Wet Dust Collector Faq

Purchasing a Wet Dust Collector

Factors to consider

The first factor is dust type:

If dusts are hygroscopic or sticky, it’s important that the equipment not clog under any operating condition. A bag house dust collector can clog when material is sticky, or when humidity rises, so these applications are better served with a wet dust collector. Fumes are often present in metalworking shops, and an industrial dust collector that can do “double duty” with dusts and fumes is an excellent answer.

The second factor is the particles themselves.

Are there thin fibers, ragged edges (common with metal fines), something else? Some dust collection systems use fabric that can wear quickly when exposed to abrasive particulate.

Is the dust corrosive?

This eliminates several types of industrial dust collectors. For corrosive dusts, a dust collector made of polypropylene may be the best alternative; if temperature is high, alternative steel alloys may be considered.

Fourth factor is micron size,

and whether particle size is uniform. If any material entering the dust collector is in the submicron range, that affects the choice of the system, as well. Where there is a very broad range of micron size dust, a combined Ceramic Catalytic and Whirl / Wet system will capture virtually all dusts with efficiencies in the range of 99% and higher. Where there is a very broad range of micron sizes, a secondary filter following the Whirl / Wet may be required, depending on efficiency requirements.

System capacity is a fifth factor.

Will the dust collection system capture 3 lbs. per hour, or 3 per day? The issue is maintenance: how often the equipment needs to be emptied. If weight and density are known, dump intervals can be calculated quickly. If loadings are high, one answer is an MCD-type industrial dust collector that operates without shutdown.

Will there be several processes ducted to a single unit?

Some dust collector systems accommodate numerous sources of similar dusts, the only equipment limitation being a change in static pressure.

If the quantity of dust is large,

how important is it that it operates continuously, even during maintenance? Many processes can’t accommodate shutdowns, even short ones. When this is the case, disposal can be automated with an MCD system.

Will the system need to operate at 99% efficiency or higher?

If high efficiency is needed for OSHA or IAQ reasons, an industrial dust collector that uses very small quantities of water, but is consistently able to perform at exceptional efficiency levels, is recommended.

Is it mainly for regulatory or insurance reasons?

Or, will the system be purchased to save on maintenance, or improve IAQ? Dry systems should not be used where dusts – or dusts that could be a factor in the future – are volatile. A wet dust collector eliminates the risks of sparks and spontaneous reactions. Wet and dry units both improve IAQ.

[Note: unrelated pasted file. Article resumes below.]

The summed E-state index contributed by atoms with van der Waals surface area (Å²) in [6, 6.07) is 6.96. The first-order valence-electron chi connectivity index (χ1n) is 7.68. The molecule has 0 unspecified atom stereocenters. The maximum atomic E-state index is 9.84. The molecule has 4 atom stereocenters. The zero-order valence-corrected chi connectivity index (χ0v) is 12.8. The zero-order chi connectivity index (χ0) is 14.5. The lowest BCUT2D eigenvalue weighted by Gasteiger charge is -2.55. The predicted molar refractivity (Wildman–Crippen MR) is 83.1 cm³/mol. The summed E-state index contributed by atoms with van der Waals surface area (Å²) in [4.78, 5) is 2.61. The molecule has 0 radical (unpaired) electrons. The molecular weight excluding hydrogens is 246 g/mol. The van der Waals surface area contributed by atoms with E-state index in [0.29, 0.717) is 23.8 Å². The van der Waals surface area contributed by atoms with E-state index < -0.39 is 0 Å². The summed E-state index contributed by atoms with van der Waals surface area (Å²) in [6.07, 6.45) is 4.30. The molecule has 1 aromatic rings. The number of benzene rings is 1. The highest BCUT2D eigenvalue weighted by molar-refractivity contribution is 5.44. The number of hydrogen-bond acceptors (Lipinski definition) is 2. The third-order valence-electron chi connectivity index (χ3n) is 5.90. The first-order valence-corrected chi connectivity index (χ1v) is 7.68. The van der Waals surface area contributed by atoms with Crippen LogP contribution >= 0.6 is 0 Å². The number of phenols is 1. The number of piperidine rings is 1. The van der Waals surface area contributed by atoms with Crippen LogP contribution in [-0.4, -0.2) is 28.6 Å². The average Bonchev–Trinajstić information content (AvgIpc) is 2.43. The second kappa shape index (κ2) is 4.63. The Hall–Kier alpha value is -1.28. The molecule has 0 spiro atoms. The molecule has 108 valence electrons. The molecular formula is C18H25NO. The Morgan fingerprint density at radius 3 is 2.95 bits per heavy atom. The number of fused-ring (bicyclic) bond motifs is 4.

Will the collector be installed

in an area where water is costly? If so, choose a system that minimizes water. The most efficient industrial dust collector consumes only enough water to compensate for drag-out and evaporation – both very small amounts.

Is it important the collection system be easy to maintain?

If so, a unit that’s self-cleaning is helpful. Tri-Mer manufactures a low-water use system that has no internal moving parts and is self-cleaning.

Is it important that this industrial dust collector be inexpensive to maintain?

If so, equipment that doesn’t use consumable parts is a better choice. The most common complaint about baghouses is … bags! – and the other maintenance parts that are involved with bag-changing. For many wet collectors, spray nozzles and pumps add costs to the operation of the dust collector.

Does the facility prefer to generate a compact filter cake

or dense slurry, or bags of dust? Most plant managers prefer systems that minimize the volume of material that must be disposed of by generating a small filter cake. The cake or slurry is contained and manageable, and does not create fugitive emissions and IAQ issues.

Is it important that it operates quietly?

Many companies require that new equipment meet low-noise standards, for reasons of employee health, and productivity. The Tri-Mer industrial dust collector operates quietly enough (a typical unit emits just 75 lbs at 3 ft.) to allow employees to work nearby.

Does the system being considered have a documented uptime

performance record for similar installations? There are more than 1000 Whirl / Wet industrial dust collector systems working worldwide. No matter what the application, Tri-Mer can show you a system that’s doing the job you require.

Will material from the unit be recycled?

Product recovery is important for applications such as titanium and other exotic metal dusts. Some systems designs facilitate recovery, producing substantial costs savings.

Are there space limitations?

Where space is limited, an industrial dust collector that can be installed on a mezzanine or platform, or other small space, is recommended.

Contact us for any information